One of the great challenges facing academia in Australia, especially in the sciences, is the capacity to include, and be inclusive of, Indigenous knowledge systems. There has long been an opportunity for researchers to be more inclusive of traditional knowledge systems. Yet, part of the problem has been that researchers have traditionally often viewed engagement with Indigenous communities as merely an exercise in extracting knowledge, rather than a collaborative learning opportunity. Traditional knowledge intersects with both the HASS and STEM disciplines, necessitating greater interdisciplinary collaboration and drawing on expertise beyond the scope of individual researchers or disciplines. As such, bringing together Indigenous communities and university academics is the pressing need to foster an ideal environment for scoping out better ways of integrating Indigenous knowledge and learning into education, research and training approaches.CHL has consistently made this a focus area.

Partially collapsed boab, with elaborate snake carvings on the trunk and low branches; Credit: Distinguished Professor Susan O'Connor

Archives in Bark

Funded by an Australian Research Council Special Research Initiative grant, the project ARCHIVES IN BARK seeks to record and contextualise Indigenous and non-Indigenous carvings and inscriptions on ancient Australian boab trees (Adansonia gregorii) growing across the Kimberley.

Decolonial Possibilities

“Decolonising the Academy: Trans-Indigenous Possibilities” is a Flagship project of the School of Culture, History and Language at the ANU, that brings together Indigenous scholars from across Australia, the Pacific and Asia, in an ongoing dialogue about what it means to practice decolonial academic work.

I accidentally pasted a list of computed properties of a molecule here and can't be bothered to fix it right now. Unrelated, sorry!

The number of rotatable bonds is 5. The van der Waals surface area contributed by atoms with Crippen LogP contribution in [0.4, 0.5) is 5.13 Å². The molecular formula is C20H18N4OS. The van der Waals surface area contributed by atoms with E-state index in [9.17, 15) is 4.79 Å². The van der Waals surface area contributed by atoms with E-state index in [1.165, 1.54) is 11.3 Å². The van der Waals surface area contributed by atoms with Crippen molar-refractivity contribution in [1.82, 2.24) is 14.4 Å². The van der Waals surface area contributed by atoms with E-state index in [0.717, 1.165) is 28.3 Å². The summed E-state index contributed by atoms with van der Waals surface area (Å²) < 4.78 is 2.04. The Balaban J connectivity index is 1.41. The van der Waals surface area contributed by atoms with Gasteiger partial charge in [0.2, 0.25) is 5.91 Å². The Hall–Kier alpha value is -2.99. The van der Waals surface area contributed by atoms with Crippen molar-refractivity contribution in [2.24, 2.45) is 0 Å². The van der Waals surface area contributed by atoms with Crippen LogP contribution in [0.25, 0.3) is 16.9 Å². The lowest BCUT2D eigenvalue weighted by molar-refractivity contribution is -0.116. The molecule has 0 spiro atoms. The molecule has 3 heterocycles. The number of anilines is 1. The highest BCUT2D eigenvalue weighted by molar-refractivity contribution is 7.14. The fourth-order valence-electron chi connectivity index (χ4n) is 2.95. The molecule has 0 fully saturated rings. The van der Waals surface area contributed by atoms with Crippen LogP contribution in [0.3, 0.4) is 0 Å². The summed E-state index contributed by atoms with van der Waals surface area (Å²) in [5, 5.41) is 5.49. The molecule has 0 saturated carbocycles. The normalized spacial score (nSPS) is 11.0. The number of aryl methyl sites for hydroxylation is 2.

The Murrindyarr-yaba CHL Early Career Researchers’ (ECR) Collective was established in 2021 as a culturally safe space for members to come together and interact.

Murrindyarr-yaba is a phrase used by the Traditional Custodians of the Ngunnawal Walgalu-Ngambri Country (Canberra and surrounds). Gifted to the Collective by Senior Elder Aunty Matilda House, ‘Murrindyarr’ translates to “people of present times” and ‘yaba’ means “talk”. While embodying the function and spirit of our Collective, the name acknowledges the Traditional Owners where we live and work.

Indigenous Engagement and Heritage Initiative

Indigenous Engagement and Heritage Initiative

Indigenous Engagement and Heritage Initiative

As Australia's only national university, ANU is uniquely placed to engage with and inform  Government regarding heritage significance and the nomination of significant places for National heritage listing. Academics in the College of Asia and the Pacific and the College of Arts and Social Sciences have been instrumental in writing about the heritage values of Indigenous places and in nominating sites for heritage listing. However, they have had little direct engagement with Government. We propose to remediate this situation through this initiative, which will bring together First Nation Elders from around Australia (including Torres Strait), academics and Government. 


Navigating the Pacific Studies Canoe


International Day of the World’s Indigenous Peoples 2022: Meet Pounamu Jade Aikman

Taungurang Tales

Taungurung Tales